Studies have shown that daylight savings time saves energy, because ­ artificial as it may seem ­ DST convinces people to go to bed and shut off their electric lights and other related evening power suckers an hour earlier than they would otherwise. So it really has been proven to be good for the environment (and actually bad for big corporations that would want us to consume).
Another thing DST does is allow more children to travel to and from school in daylight, which has been proven to be safer for them than if they had to do it in darkness. It's pretty well accepted that DST has saved the lives of children who would otherwise have been killed in traffic accidents.
The same thing is true of crime. Since people under DST spend less time out in the dark, they are less often the victims of street crime.
Studies also show that most people like DST. I do, for example. Personally I'd enjoy having it all year. In fact, one year I refused to set my clocks back in the Fall, and I kept them on DST all year. It drove my friends nuts. People who visited my home actually became angry at me for confusing them with clocks showing the "wrong" time.
Anyway, there are good arguments in favor of DST. Since you asked "Why do we do it?" I thought I'd email you a few.

From Marcia in Maryland:

Loved reading your lament about daylight savings, just 'cause it gives me an opportunity to gig you!

My brother out in Texas is one of those small farmers who works dawn to dusk and beyond to ready his cotton crops and other growing things for harvest so you can enjoy those beauteous purple cottons you wear with such elan. When you put one of those on each day, think of him crawling out of bed at the crack of dawn to put his hand to the plow. (Granted, the plows are hitched to a massive John Deere tractor equipped with stereo systems and two-way radios!)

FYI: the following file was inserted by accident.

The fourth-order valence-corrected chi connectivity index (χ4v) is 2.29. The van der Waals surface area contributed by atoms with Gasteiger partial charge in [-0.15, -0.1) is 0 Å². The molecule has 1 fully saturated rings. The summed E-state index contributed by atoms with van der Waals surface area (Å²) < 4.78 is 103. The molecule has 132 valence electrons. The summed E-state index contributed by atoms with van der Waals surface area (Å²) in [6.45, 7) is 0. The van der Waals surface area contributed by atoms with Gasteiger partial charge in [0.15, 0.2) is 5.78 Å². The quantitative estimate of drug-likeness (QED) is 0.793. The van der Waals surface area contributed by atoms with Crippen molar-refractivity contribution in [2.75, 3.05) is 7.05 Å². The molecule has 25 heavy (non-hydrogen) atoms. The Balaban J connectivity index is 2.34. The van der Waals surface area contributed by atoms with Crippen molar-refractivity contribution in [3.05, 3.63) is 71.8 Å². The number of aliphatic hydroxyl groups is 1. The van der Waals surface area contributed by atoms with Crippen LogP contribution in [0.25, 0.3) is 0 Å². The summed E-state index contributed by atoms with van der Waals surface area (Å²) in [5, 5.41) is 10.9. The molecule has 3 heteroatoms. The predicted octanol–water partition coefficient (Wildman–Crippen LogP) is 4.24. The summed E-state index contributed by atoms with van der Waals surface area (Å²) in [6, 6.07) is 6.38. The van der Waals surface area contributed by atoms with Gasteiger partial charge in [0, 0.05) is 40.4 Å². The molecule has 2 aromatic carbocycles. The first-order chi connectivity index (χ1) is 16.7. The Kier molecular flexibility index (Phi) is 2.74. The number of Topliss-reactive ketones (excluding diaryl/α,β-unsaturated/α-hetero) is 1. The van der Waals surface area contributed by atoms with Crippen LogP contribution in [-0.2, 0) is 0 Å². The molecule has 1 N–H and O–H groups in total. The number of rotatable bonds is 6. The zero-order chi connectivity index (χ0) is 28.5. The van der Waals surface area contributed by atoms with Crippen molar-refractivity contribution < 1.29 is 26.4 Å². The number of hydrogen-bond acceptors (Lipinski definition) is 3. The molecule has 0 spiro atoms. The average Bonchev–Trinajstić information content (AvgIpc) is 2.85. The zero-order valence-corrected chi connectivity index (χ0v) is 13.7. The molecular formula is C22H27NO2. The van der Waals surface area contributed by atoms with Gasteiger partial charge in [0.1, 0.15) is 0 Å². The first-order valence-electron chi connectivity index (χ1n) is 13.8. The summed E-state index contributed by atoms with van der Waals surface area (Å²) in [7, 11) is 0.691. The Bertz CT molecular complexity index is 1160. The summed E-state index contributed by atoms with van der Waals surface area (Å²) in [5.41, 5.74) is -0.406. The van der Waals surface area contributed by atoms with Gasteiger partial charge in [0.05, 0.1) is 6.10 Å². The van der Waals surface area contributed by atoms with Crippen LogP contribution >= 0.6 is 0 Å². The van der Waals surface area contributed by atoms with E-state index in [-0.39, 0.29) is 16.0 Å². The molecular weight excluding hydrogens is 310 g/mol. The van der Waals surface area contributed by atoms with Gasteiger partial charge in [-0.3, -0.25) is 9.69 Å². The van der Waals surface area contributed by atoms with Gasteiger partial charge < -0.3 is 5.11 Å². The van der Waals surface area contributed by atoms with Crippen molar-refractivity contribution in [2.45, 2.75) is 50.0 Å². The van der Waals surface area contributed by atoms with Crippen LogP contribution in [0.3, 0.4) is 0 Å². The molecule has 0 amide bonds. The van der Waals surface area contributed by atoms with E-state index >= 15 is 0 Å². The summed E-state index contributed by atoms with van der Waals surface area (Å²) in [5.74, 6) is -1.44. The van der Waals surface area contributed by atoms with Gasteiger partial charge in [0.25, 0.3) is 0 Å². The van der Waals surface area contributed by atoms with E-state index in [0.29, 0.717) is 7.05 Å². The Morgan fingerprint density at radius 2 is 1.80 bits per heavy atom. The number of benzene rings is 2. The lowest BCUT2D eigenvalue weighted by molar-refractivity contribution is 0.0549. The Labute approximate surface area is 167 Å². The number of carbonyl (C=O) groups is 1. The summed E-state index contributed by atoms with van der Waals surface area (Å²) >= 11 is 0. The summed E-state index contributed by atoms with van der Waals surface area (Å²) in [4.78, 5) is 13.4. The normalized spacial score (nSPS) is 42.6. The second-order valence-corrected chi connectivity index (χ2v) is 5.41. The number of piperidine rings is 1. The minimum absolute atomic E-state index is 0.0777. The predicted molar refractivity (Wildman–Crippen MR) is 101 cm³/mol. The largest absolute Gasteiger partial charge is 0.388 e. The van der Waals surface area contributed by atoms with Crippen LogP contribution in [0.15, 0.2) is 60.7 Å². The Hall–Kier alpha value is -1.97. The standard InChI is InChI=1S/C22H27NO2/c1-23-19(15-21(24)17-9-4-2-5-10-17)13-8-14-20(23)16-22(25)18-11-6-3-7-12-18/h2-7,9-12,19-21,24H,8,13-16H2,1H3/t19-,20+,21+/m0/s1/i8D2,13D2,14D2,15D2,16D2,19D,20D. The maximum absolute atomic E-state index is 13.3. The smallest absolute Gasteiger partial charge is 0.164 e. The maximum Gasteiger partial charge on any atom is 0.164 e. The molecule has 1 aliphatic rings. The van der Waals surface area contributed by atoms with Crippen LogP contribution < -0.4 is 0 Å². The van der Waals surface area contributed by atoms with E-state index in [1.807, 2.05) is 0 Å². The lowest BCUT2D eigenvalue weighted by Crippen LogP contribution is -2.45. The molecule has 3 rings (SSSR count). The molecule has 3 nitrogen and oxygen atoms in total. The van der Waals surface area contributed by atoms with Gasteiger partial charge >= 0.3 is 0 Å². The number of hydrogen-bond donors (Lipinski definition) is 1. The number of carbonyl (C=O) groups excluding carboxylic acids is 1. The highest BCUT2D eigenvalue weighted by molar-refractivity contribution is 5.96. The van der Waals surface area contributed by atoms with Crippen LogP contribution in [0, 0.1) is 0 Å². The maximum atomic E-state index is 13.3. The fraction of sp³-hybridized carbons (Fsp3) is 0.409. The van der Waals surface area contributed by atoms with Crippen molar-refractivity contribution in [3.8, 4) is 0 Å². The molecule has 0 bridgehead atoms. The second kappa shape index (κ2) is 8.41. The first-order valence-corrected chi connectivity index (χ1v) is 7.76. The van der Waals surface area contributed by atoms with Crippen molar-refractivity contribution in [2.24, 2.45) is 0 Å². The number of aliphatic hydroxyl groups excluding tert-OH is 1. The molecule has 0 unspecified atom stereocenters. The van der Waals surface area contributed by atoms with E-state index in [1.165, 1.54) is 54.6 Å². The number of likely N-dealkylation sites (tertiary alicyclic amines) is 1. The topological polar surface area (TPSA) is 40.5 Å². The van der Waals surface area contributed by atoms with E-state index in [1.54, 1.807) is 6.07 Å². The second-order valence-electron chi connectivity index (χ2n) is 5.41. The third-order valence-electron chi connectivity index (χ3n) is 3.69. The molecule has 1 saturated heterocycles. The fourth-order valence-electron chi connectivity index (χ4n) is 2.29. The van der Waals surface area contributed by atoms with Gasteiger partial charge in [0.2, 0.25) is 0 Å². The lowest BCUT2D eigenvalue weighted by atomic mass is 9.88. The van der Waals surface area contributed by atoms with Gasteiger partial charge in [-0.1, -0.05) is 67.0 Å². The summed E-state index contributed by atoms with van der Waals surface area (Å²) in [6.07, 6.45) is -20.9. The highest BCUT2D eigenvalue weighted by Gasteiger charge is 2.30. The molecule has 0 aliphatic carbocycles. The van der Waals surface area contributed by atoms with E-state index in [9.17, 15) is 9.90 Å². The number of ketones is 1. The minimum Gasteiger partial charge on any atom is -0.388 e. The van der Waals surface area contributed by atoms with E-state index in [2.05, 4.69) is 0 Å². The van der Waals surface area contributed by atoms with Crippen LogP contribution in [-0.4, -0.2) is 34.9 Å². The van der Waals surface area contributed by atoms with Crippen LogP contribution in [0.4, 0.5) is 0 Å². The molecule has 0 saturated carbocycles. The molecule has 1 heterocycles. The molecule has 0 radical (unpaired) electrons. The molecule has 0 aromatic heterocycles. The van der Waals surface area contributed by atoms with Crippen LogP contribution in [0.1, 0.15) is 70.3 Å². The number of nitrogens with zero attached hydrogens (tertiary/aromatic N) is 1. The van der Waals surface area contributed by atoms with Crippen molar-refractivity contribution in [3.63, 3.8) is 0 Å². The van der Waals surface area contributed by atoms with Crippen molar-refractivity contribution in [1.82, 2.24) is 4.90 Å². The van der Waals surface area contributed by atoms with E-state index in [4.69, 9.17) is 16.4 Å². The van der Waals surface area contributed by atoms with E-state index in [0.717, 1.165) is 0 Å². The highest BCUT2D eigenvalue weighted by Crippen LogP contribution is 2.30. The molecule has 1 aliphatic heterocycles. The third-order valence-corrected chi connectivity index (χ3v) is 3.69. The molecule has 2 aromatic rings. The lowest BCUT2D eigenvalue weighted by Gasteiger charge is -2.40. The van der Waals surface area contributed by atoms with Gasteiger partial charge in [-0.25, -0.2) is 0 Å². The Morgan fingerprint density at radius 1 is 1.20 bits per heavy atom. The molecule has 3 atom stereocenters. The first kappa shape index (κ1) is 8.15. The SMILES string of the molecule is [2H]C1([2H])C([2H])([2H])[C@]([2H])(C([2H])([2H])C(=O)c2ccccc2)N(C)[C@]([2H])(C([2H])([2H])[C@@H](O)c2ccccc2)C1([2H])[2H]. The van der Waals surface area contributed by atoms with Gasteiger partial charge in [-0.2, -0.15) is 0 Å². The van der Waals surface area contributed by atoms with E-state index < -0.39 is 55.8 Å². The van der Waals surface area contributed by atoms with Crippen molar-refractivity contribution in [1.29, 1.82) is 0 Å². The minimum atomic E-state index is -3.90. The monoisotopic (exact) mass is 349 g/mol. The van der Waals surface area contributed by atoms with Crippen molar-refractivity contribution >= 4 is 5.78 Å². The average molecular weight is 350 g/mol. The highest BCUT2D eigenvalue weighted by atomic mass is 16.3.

Enjoying the daylight hours, especially today without rain or snow.

From Natty in Indiana:

Amen, girl!! As an Indiana-resident, I never did "get" DST... never really had to either. Call me a stick-in-the-mud Midwesterner, but I like not messing with the clock. Every few years the state legislature gets it in it's head that we need to "get with the program" and do DST, but so far, thankfully, this year included, it's failed.

From Kimberley, Calgary, Alberta:

I so agree with you, I find it so hard to adjust to the new time, even though my body does not is still on the old time...then it changes just as I am adjusting to it...


The latest from Iraq is that the U.S. forces have bombed a mosque in Fallujah, killing 40 worshippers at afternoon prayer.

Do they have NO sense of what this will mean to ALL the people of Iraq? And not only Iraq. It is a desecration to Muslims across the globe.

Yes, the U.S. has the weaponry to do whatever they want, but, my God, does that mean they have to use it in ways that will further inflame the situation?